The Case of Hana and Alice (Shunji Iwai, 2015)

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What do you do if you want to make a prequel to one of your best movies, one built as much around the performances of two terrific young actresses more than anything else, but a decade has passed and the actresses are now much too old to be playing the same characters? Well, if you’re Shunji Iwai, you make it as an anime. That’s the case with The Case of Hana and Alice, the prequel to his 2004 film Hana and Alice. Anne Suzuki and Yū Aoi (respectively) reprise their roles in voice form with an origin story for the two slightly odd friends. In most respects, the film is of a piece with the original: both are slice of life films about teen girls, with meandering plots filled with small moments of wonder and mystery. That they could be so similar and yet be made in dramatically different media speaks to the paucity of Hollywood imagination, where “animated” is a genre unto itself (an almost exclusively kid-oriented one), rather than merely one method among many for telling a story.

Alice moves into a new house and starts a new school in the 9th grade. She’s immediately set upon by her classmates because her assigned desk belonged to a boy who is rumored to have died the year before, which the students have interpreted as some kind of occult phenomenon. She fights back (ably beating up one boy who tries to torment her) and sets out to solve the mystery of the former student’s disappearance, which leads her to her reclusive neighbor, Hana, who sat behind him in class the year before. The two eventually join forces, with Hana coming up with various schemes to track down the boy’s father and Alice lackadaisically playing along.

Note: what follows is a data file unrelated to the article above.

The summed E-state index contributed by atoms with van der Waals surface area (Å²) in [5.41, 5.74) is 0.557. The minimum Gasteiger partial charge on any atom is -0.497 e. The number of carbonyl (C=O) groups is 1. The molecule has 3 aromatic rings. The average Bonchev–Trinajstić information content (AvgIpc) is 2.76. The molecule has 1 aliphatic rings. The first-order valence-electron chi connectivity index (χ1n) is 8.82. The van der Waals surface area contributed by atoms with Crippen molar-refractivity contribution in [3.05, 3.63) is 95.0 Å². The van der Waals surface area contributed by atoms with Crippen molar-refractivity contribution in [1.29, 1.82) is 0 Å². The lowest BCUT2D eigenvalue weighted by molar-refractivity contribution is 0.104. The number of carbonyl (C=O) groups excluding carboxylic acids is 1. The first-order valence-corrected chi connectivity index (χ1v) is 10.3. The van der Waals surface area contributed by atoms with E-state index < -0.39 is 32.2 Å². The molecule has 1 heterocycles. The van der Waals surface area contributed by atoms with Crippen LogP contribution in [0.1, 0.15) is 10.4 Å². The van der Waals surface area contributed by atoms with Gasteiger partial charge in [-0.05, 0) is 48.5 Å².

This leads to a remarkable yet entirely tangential sequence, as Alice, accidentally following and then befriending the wrong old man, finds herself in a miniature remake of Akira Kurosawa’s masterpiece Ikiru. With several shots lifted straight out of the Kurosawa, she befriends her wistful elder, visiting a crowded restaurant and a swing set with him. It’s a completely inessential sidetrack, having literally nothing to do with furthering the plot, and it’s absolutely perfect. A film about the wonder and possibility of youth taking the time to meditate for a bit on what it means to be old and alone.

The Kurosawa thing makes me think about the connections between Japanese feature film and anime. One of his contemporary Yasujiro Ozu’s more famous recurring stylistic features is the pillow shot, a short scene of nothing in particular, a sky, a city street, some power lines. They serve no narrative purpose whatsoever, but they help with the pacing of his films, allowing a momentary breath between scenes, giving the audience a space to think about what they’re seeing. Such shots are also a common feature of manga and anime, individual panels with no story-related content that simply serve to break-up the flow of the narrative, and they’re as anathema to traditional American comic book making as Ozu’s pillow shots are to standard Hollywood editing. In the American tradition, forward movement of the plot is everything, and anything else is a waste of time. This is on its face an absurdly limiting idea of narrative art, but it persists nonetheless (think of all the people out there complaining about Once Upon a Time in Hollywood‘s leisurely pacing as a failure to properly edit).